The budget problems at the Moraga-Orinda Fire District may be worse than previously thought.
A financial audit released last week revealed the district has depleted its general fund reserves and has used its capital projects fund to balance its operating budget, according to fire district officials.
The audit states the district used the final $1.5 million in general fund reserves to balance last year’s budget, then took $88,000 from the capital projects fund in June to sustain operations
The district has already used $1.2 million from its capital projects fund to buy property in Lafayette for a new fire station. That fund is expected to have about $3 million on June 30 after it receives $1 million in fire flow tax revenue.
The audit was discussed at the district’s finance committee meeting Tuesday night and the latest financial issues will be on the agenda at the board of directors meeting on Nov. 6.
The problems were discovered recently by Administrative Services Director Gloriann Sasser. She was hired in August to replace former administrative services director Sue Casey, who resigned in July.
The news comes just weeks after the board of directors approved a plan to reduce daily staffing levels at district stations from 19 to 17 fire personnel.
The change was made to help ease a $950,000 projected deficit in this year’s $20 million budget. The staffing cuts are expected to save $550,000. That still leaves a $400,000 shortfall.
Alex Evans, a new member on the fire district board of directors, said he is “very disappointed” previous auditors did not notice the use of capital projects money for general fund expenses. He said that auditor will probably not be used again.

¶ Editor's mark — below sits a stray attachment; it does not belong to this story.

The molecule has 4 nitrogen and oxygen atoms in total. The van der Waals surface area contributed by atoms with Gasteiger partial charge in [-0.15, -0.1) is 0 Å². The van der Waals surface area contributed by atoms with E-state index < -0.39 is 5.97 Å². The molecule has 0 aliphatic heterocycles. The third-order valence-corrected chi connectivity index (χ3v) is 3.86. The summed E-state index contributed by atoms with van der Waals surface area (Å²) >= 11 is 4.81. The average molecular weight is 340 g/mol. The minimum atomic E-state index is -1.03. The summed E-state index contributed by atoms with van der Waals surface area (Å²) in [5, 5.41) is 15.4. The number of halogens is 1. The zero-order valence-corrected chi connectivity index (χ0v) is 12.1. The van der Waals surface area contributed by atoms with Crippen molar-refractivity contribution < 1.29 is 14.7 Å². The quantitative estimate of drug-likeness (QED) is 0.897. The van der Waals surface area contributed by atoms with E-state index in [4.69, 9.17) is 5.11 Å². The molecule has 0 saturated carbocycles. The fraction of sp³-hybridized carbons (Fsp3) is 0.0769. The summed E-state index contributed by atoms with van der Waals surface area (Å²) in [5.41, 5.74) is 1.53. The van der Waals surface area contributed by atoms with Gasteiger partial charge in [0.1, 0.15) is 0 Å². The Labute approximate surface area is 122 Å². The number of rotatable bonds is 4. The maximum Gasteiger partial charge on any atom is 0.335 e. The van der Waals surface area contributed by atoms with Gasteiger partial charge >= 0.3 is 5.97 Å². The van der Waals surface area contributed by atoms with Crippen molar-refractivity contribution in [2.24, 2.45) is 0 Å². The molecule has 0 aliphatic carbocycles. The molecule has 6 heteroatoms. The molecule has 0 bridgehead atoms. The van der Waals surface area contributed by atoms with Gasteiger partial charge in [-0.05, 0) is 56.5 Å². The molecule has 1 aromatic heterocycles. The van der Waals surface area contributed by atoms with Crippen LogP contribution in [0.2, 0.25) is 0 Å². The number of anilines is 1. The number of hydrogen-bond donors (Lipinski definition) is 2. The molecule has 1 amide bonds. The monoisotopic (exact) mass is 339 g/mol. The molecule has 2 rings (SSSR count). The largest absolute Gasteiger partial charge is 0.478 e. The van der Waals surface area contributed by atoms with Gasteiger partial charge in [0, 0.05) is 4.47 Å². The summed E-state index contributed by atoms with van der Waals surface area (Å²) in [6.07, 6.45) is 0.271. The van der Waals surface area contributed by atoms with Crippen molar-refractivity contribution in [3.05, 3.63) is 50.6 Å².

He did praise Sasser for uncovering the situation and notifying the board.
Evans said the capital project funds use is not illegal, but it may not have been the wisest financial practice.
“It’s one way to manage finances, but it’s probably not a good idea,” he said.
Evans said the big overall issue is the district’s continuing problem of having more expenses than it does revenue.
“We seem to be going broke,” he said.
He said the district has only two short-term options.
One is to cut programs or staffing even more. The other is to increase the rate of the fire flow tax to Moraga homes. The tax is already at its maximum limit in Orinda. Both cities are currently at 6 cent per fire risk factor. That’s as high as Orinda allows, but Moraga’s cap is 30 cents per factor.
Evans said a parcel tax or other levy could be placed on a future ballot, but that would be a long-term alternative.
“Everything has to be on the table in my opinion,” he said.
Evans would not comment on how the district got into this financial predicament.
“I’m here to help get us out of this,” he said.
The Orinda Citizens Emergency Services Task Force has drawn up their own analysis, criticizing the district’s handling of its financial crisis
The group, formed two years ago by volunteers to monitor the fire district’s operations, says the district will soon be broke at the current pace.
“This is not a sustainable model,” said Steve Cohn, a member of the task force. “They need to take a lot harder line on cost savings.”
Cohn said the district has enough revenue. Its problem, he says, is it has too many expenses, including pension liabilities.
Cohn said the task force is also concerned about the response time from district fire stations to emergencies. He said they also feel Orinda is paying more than its fair share for the service it receives.